Five Strategies for Speaking to B2B Buyers’ Pain Points

Effective B2B lead generation, lead qualification, and lead nurturing programs are built on a rock-solid messaging platform—your offer.

The most important aspect of a great offer is a deep understanding of what motivates potential buyers. When you fully understand their pain points and needs and can align them with a clear offer and comprehensive benefits, the sales nurturing process will leapfrog ahead.

Here are five strategies that build stronger, more powerful offers that will help your sales team close more deals.

1. Base your offer on the three conditions of need

Let’s look at what motivates buyers to buy:

  • Fear of a loss occurring in the current situation
  • Perceived risk that the situation is deteriorating
  • An opportunity to improve the future situation

 

The first of those three is the easiest to sell to. I always tell salespeople to continue to ask questions until they reach the first or second condition; selling to the third condition is selling into wishful thinking and therefore very difficult.

Many “no decision” outcomes in sales involve selling to someone who is always interested in learning how to improve, but has no immediate motivation to do so.

2. Incorporate ultimate benefits

The “So-What Exercise” in sales training focuses on layering benefits for as long as possible until you reach one or more of the following ultimate benefits:

  • Saving money
  • Saving time
  • Improving a product or service
  • Saving lives

Benefits are, ultimately, why anyone buys anything for his or her company. Though you cannot simply say, “Buy from ABC Company and save money,” the reason anyone buys from ABC Company is to save money (or because one or more of the other ultimate benefits).

The key to using ultimate benefits, though, lies in linking differentiators to the most significant ultimate benefit so that the reader sees why buying from your company will provide a benefit and why your company is different.

3. Take advantage of the reasons people buy

The other side of offer development has to do with WIIFM (what’s in it for me?). People buy things for their companies for business reasons, but also for personal reasons, such as these:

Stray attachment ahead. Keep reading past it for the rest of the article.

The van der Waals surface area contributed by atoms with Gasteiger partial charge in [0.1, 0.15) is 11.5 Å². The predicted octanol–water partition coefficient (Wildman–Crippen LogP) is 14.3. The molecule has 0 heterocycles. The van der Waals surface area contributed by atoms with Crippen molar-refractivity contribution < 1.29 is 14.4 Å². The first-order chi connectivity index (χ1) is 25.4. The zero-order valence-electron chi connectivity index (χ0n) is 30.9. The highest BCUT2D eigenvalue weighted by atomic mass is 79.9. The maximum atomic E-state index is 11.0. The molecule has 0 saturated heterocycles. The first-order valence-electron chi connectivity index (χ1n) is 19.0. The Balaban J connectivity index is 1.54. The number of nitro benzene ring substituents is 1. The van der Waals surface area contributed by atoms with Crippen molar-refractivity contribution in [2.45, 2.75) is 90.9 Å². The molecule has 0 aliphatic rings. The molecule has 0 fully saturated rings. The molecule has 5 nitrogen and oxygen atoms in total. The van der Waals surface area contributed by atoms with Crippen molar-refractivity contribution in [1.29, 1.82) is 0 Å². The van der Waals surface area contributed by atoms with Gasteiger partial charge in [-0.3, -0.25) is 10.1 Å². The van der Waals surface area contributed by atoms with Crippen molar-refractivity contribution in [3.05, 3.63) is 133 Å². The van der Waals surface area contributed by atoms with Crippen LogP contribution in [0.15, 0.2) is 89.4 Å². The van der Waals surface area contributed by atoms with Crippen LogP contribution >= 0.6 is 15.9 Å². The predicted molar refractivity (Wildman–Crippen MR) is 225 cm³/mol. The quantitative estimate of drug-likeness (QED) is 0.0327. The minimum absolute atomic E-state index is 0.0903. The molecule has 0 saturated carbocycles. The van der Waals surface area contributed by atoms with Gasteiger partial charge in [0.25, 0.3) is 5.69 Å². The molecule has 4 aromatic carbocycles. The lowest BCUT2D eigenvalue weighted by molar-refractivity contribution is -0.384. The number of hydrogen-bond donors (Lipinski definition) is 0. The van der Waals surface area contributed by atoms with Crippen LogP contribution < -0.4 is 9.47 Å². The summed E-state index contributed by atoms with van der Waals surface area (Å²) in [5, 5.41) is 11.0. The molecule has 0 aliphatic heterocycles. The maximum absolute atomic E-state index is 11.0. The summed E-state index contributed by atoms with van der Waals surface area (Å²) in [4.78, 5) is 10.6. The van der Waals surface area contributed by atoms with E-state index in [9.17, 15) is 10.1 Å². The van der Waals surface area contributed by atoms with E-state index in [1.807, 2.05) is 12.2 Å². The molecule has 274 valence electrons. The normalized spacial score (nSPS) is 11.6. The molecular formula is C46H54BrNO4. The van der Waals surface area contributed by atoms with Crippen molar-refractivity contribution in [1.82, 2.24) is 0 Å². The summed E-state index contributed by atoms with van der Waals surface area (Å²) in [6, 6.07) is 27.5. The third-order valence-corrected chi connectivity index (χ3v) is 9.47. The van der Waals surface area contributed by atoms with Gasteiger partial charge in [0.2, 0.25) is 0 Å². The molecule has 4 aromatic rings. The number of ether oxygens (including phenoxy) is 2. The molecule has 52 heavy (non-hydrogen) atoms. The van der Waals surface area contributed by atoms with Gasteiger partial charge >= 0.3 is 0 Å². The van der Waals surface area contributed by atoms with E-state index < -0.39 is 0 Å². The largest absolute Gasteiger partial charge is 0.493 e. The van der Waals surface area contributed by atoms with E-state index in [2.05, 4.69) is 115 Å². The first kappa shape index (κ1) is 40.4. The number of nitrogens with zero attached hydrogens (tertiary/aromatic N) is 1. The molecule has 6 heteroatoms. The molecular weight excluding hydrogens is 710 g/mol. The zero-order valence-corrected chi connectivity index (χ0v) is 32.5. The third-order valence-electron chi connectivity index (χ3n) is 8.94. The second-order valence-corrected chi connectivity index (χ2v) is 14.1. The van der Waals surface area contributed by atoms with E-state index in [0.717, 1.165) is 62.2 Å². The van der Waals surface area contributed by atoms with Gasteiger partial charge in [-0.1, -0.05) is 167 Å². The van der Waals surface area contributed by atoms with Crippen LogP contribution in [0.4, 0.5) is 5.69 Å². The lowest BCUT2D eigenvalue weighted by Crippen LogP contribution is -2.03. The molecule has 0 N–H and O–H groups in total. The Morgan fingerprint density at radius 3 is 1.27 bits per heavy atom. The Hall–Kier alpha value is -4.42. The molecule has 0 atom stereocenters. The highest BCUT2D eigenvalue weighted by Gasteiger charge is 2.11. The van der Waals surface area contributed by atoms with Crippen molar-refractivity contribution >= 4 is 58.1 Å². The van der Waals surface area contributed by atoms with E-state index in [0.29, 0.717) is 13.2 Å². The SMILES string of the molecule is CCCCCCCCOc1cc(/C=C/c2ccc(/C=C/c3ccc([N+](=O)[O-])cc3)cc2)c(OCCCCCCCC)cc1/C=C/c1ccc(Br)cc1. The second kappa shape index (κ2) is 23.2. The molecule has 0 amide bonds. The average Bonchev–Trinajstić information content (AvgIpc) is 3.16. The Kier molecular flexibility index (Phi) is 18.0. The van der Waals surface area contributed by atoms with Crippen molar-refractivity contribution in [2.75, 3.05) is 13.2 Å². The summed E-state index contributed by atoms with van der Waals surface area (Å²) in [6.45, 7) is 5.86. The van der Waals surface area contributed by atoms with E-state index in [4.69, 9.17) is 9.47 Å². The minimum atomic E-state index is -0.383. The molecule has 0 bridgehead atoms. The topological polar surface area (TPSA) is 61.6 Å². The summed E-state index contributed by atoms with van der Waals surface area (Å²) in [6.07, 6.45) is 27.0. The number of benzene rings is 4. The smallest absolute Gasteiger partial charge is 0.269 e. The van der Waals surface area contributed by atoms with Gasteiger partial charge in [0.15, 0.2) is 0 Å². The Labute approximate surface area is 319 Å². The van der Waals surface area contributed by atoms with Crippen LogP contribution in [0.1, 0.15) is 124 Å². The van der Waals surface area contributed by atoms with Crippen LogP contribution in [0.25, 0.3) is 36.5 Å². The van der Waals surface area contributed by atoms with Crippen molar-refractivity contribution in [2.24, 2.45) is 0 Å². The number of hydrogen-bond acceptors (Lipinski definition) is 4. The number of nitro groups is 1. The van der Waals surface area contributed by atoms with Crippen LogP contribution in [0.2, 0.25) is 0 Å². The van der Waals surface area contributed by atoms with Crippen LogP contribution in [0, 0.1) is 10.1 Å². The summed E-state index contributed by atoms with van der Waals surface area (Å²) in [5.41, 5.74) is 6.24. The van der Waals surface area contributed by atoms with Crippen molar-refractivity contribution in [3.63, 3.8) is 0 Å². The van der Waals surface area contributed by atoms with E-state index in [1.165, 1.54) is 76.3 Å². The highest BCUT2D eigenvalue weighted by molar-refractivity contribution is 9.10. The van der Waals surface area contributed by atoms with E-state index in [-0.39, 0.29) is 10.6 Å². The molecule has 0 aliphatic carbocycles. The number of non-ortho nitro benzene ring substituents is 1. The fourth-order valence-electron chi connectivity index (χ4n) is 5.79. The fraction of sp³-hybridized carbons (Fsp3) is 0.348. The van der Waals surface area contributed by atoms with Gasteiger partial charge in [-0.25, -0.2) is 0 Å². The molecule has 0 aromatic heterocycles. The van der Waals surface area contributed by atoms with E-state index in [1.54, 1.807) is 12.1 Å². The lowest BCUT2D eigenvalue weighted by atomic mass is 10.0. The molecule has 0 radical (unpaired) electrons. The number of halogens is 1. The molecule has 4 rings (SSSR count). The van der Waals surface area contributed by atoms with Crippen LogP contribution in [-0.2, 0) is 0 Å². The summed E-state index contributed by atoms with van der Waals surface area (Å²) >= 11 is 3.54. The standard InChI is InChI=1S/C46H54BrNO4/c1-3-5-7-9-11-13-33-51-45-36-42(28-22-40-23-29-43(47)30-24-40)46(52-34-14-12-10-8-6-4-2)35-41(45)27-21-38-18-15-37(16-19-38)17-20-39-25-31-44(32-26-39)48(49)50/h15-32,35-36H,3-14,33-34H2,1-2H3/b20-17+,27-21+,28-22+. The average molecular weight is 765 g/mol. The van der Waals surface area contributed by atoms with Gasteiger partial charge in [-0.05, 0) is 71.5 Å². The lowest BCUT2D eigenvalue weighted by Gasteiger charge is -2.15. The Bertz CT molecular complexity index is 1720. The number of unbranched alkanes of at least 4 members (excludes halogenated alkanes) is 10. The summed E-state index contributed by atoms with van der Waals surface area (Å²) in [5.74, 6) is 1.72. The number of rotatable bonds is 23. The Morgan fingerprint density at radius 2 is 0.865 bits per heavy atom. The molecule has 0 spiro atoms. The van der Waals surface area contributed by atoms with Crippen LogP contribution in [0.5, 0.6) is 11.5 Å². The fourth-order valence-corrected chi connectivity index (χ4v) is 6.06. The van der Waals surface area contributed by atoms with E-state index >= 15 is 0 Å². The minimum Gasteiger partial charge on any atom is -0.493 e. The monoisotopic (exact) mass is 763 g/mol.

• It’s their job
  • Recognition
  • Security
  • Compensation
  • Self-actualization

When marketing and selling to a buyer, you should understand not only why she might buy on behalf of the company but also what might motivate her to buy for personal reasons.

4. Put your offer to the “same page” test internally

Is everyone at your company on the same page with your offer? A simple but effective way to test your company’s messaging is to ask every possible stakeholder to answer the following questions:

  • Who is My Company?
  • Who is My Company’s target audience?
  • What problem does My Company solve?
  • What is My Company’s category?
  • What benefits do our products or services provide the market?
  • What is the competitive landscape?
  • How is My Company different?
  • What is the objective of this offer?
  • What is the scope (money and time investment)?
  • What is the timing?
  • What is the budget?

Once that test is complete, compare the answers, and identify discrepancies. The most senior executive in the company should deal with tie-breaker issues.

Be bold, and hold the team accountable for the decisions they make about the answers.

5. Take your offer to market… then listen

Now that you have enhanced and focused your offer, it’s time to take it to the market.

How much should your sales representatives talk about your product or solution? As little as possible. Effective salespeople know that good prospects sell themselves as they talk about their particular business challenges, opportunities on the horizon, and emerging issues.

Asking the right questions and then listening carefully to direct further discussion uncovers pain points that are most likely to motivate purchase. Training, constant coaching, applying a proven process, and maintaining a thorough knowledge of your offer are crucial to developing trust and purchase interest.

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